Category Archives: Mourne Mountains
Spring is just starting to make an appearance here in Kent in England.
As regular readers of this blog will know I like to paint watercolours from my photos of seascapes and so I thought a post bringing a few of my Seascapes together might help me look forward to the warmer and sunnier days to come.
Going through my paintings archive I discovered that there are many such paintings, too many to put here so I have just chosen some that I painted over the past few years. Most of the painting are 14 inches by 10 and painted on Arches 300gsm watercolour paper.
Mostly they are places I am familiar with but one or two fit into the category of place I would like to visit as they were gifts or commissions.
I hope you like them!
Maybe I will do second post on the same theme soon but wherever you are enjoy your travels and the coming of Spring
Our travel recently has been a bit hectic and May has seen us spend two lovely weekends in two very different places.
First of all we spent a few days in Northern Ireland catching up with family and friends.
Some time too for touring around and just a few hours to create two watercolours.
Firstly we visited a very nice Farm shop and cafe in Hollywood called McKees, and from there we had a lovely view of Scrabo Tower and the Mourne mountains.
I could not resist trying to reproduce the scene in this watercolour.
Another day saw us travelling to Newcastle, right next door to the Mourne Mountains. Just north of Newcastle is Murlough Bay and in this nature reserve there are lovely walks that take you down to the sea. This watercolour is that view, the beach and the Mourne mountains sweeping down to the sea.
With many more photos taken over the weekend I now have lots of ideas for more paintings, and an update to my Ulster guide book.
Just one week later we were off to the coast of Normandy in France with some friends. Our main aim was to view the Landing Beaches, Museums and Cemetries associated with the Normandy landings of June 1944. The invasion of France in 1944 heralded the final winning phase of the war in Europe which ended 70 years ago. The sacrifice and endeavour of the brave soldiers, sailors and airman can be felt as you walk and visit the sights in this area.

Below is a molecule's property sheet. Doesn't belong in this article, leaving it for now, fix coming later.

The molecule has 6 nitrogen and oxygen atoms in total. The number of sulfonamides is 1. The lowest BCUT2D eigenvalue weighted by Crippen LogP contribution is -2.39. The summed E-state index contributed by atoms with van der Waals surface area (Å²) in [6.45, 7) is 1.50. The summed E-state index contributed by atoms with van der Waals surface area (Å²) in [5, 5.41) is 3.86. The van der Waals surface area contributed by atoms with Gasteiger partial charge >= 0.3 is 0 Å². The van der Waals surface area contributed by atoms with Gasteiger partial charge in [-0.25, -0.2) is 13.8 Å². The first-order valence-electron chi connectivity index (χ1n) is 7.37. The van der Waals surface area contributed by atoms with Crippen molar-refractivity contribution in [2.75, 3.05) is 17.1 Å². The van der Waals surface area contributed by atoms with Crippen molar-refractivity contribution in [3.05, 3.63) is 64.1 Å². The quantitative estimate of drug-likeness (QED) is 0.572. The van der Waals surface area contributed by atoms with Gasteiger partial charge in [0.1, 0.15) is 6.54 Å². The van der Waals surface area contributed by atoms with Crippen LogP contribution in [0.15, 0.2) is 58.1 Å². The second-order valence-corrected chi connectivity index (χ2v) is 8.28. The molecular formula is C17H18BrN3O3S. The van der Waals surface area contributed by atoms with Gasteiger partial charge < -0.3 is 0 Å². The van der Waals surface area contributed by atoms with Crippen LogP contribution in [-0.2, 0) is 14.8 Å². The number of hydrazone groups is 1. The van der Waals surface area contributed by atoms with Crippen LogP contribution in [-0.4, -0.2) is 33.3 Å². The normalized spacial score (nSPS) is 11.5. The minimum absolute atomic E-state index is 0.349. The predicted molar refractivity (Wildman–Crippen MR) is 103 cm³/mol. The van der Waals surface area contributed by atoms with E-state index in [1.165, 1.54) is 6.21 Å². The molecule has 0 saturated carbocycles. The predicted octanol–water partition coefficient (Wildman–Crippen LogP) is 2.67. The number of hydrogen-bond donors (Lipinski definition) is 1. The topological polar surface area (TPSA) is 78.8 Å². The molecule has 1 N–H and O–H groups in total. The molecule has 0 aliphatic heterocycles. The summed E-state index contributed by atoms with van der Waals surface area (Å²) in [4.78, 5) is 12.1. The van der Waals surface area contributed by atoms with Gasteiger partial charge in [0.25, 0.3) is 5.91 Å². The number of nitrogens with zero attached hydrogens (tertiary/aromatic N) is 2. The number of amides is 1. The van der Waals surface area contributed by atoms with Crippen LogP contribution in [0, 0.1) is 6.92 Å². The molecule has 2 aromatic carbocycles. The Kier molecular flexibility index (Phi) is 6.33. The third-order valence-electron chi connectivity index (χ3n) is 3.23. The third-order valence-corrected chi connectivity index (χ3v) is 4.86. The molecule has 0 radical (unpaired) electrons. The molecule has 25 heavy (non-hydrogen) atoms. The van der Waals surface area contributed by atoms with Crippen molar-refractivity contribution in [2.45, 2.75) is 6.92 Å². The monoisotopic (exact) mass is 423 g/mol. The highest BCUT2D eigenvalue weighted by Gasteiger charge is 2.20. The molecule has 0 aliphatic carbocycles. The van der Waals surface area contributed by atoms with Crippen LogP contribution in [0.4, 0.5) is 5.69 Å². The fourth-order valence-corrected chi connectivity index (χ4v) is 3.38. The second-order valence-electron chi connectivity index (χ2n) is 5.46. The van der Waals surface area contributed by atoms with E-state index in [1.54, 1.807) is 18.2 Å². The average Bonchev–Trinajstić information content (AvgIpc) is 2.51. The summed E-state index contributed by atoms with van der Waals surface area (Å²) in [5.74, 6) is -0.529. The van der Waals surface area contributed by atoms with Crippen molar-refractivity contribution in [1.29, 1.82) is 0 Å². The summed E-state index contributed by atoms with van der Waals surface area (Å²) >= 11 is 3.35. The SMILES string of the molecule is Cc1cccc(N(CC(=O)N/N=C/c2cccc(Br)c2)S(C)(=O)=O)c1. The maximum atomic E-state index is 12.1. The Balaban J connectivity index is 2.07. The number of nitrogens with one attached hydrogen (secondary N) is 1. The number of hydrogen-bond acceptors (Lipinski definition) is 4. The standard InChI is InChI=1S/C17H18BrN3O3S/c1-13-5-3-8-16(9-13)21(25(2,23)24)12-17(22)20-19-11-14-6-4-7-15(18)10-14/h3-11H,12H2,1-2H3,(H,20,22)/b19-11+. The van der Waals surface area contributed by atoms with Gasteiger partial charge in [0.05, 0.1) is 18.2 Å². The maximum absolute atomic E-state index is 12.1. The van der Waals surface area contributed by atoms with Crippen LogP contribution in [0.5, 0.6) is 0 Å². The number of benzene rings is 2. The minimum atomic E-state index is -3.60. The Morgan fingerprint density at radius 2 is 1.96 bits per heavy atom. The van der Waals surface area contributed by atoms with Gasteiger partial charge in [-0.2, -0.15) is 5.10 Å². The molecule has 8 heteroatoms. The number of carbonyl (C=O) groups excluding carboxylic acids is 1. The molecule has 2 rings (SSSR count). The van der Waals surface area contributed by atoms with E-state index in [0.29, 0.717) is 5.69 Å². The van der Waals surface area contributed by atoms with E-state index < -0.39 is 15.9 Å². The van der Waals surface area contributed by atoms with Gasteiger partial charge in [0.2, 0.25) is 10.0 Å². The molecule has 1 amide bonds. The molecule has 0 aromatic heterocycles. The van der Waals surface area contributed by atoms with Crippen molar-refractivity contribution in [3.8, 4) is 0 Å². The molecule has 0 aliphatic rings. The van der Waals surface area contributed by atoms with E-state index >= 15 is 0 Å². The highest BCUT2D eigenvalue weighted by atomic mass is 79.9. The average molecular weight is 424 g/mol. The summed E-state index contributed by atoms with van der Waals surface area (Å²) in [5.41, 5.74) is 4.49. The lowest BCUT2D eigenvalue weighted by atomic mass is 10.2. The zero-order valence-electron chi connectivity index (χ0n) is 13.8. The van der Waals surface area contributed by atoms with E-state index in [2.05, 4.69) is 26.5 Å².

We managed to see a lot in a few days and enjoyed Normandy, it’s people, food, cider and scenery.
So just two watercolours so far but more to follow as we managed a visit to Honfleur as we travelled back to Calais and the Channel Tunnel.
From the beach at Arromanches you can still see the mannificent artifical harbour created in June 1944 and some of these colosal structures are shown in the painting.
Inland just a few miles away is Bayeux, famous for the Tapestry but a really lovely town with a wonderful Cathedral.
This mill wheel and the river are in the heart of Bayeux with a view across to the Cathedral.
If you ever can, do visit Normandy and the landing beaches. They are amazing memories of a crucial time in the ending of World War 2.
I had such nice comments about my last post, “A New Venture” and the guide book to the Cote d’Azur that I thought that I should follow this up quickly with the second book in the series.
This new book is about Ulster, the most northerly Province of Ireland and becomes number 2 in the series “Travels with a Brush”. I hope you will like this one too. It is dedicated to my Mother in Law, Sadie, who died last year and who loved this beautiful part of Ireland, especially the Antrim Coast which is the first Chapter of the book.
I am waiting for the book to appear on the Apple iBook store but for non iPad users there is a PDF version at the top of this post which can be viewed and downloaded.
Once again all comments would be most welcome as that will help me with updates and subsequent volumes in the series.
I hope you enjoy looking through it and if you haven’t been to this part of the world, put it into your future itineraries!
Happy travelling and painting